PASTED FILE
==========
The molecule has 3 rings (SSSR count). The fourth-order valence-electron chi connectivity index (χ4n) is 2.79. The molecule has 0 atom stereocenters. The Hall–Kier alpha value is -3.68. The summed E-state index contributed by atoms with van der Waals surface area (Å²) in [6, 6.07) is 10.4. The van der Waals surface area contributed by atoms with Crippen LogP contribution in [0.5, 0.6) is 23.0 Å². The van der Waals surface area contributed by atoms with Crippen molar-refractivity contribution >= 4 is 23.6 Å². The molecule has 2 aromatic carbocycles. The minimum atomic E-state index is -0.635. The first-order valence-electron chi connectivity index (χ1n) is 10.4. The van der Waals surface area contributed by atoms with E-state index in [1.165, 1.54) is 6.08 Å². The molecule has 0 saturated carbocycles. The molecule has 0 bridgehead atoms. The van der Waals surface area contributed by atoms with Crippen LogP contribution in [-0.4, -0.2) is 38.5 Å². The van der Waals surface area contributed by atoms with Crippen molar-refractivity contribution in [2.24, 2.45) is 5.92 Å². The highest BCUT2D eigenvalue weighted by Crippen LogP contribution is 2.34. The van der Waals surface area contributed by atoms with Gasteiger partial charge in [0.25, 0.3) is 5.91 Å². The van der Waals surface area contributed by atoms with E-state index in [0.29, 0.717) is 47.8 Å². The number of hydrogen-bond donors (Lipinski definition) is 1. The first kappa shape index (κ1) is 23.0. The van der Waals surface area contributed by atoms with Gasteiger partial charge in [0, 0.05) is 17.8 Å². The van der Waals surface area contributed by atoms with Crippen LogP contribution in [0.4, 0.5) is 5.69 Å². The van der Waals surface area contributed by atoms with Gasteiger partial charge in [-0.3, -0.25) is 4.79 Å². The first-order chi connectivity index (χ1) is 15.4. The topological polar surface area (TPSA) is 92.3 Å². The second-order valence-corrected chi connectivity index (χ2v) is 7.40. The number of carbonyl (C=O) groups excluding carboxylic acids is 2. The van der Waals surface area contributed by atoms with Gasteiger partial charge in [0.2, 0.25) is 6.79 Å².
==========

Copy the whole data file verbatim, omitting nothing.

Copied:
The molecule has 3 rings (SSSR count). The fourth-order valence-electron chi connectivity index (χ4n) is 2.79. The molecule has 0 atom stereocenters. The Hall–Kier alpha value is -3.68. The summed E-state index contributed by atoms with van der Waals surface area (Å²) in [6, 6.07) is 10.4. The van der Waals surface area contributed by atoms with Crippen LogP contribution in [0.5, 0.6) is 23.0 Å². The van der Waals surface area contributed by atoms with Crippen molar-refractivity contribution >= 4 is 23.6 Å². The molecule has 2 aromatic carbocycles. The minimum atomic E-state index is -0.635. The first-order valence-electron chi connectivity index (χ1n) is 10.4. The van der Waals surface area contributed by atoms with E-state index in [1.165, 1.54) is 6.08 Å². The molecule has 0 saturated carbocycles. The molecule has 0 bridgehead atoms. The van der Waals surface area contributed by atoms with Crippen LogP contribution in [-0.4, -0.2) is 38.5 Å². The van der Waals surface area contributed by atoms with Crippen molar-refractivity contribution in [2.24, 2.45) is 5.92 Å². The highest BCUT2D eigenvalue weighted by Crippen LogP contribution is 2.34. The van der Waals surface area contributed by atoms with Gasteiger partial charge in [0.25, 0.3) is 5.91 Å². The van der Waals surface area contributed by atoms with E-state index in [0.29, 0.717) is 47.8 Å². The number of hydrogen-bond donors (Lipinski definition) is 1. The first kappa shape index (κ1) is 23.0. The van der Waals surface area contributed by atoms with Gasteiger partial charge in [0, 0.05) is 17.8 Å². The van der Waals surface area contributed by atoms with Crippen LogP contribution in [0.4, 0.5) is 5.69 Å². The van der Waals surface area contributed by atoms with Gasteiger partial charge in [-0.3, -0.25) is 4.79 Å². The first-order chi connectivity index (χ1) is 15.4. The topological polar surface area (TPSA) is 92.3 Å². The second-order valence-corrected chi connectivity index (χ2v) is 7.40. The number of carbonyl (C=O) groups excluding carboxylic acids is 2. The van der Waals surface area contributed by atoms with Gasteiger partial charge in [0.2, 0.25) is 6.79 Å².